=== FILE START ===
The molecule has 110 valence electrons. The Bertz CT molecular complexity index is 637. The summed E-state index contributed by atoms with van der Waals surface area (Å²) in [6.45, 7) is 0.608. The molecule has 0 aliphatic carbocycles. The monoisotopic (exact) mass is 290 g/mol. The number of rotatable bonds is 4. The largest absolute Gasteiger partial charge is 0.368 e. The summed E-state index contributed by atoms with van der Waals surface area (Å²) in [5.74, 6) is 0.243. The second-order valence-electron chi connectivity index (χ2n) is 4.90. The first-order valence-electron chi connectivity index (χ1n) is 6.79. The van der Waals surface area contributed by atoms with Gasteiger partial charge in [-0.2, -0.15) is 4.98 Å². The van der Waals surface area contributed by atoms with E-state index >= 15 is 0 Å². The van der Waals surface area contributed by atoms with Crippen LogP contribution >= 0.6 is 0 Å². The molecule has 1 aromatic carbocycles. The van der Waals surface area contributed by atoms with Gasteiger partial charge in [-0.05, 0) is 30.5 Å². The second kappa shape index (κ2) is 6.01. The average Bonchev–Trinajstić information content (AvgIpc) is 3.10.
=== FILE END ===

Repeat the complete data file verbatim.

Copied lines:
The molecule has 110 valence electrons. The Bertz CT molecular complexity index is 637. The summed E-state index contributed by atoms with van der Waals surface area (Å²) in [6.45, 7) is 0.608. The molecule has 0 aliphatic carbocycles. The monoisotopic (exact) mass is 290 g/mol. The number of rotatable bonds is 4. The largest absolute Gasteiger partial charge is 0.368 e. The summed E-state index contributed by atoms with van der Waals surface area (Å²) in [5.74, 6) is 0.243. The second-order valence-electron chi connectivity index (χ2n) is 4.90. The first-order valence-electron chi connectivity index (χ1n) is 6.79. The van der Waals surface area contributed by atoms with Gasteiger partial charge in [-0.2, -0.15) is 4.98 Å². The van der Waals surface area contributed by atoms with E-state index >= 15 is 0 Å². The van der Waals surface area contributed by atoms with Crippen LogP contribution >= 0.6 is 0 Å². The molecule has 1 aromatic carbocycles. The van der Waals surface area contributed by atoms with Gasteiger partial charge in [-0.05, 0) is 30.5 Å². The second kappa shape index (κ2) is 6.01. The average Bonchev–Trinajstić information content (AvgIpc) is 3.10.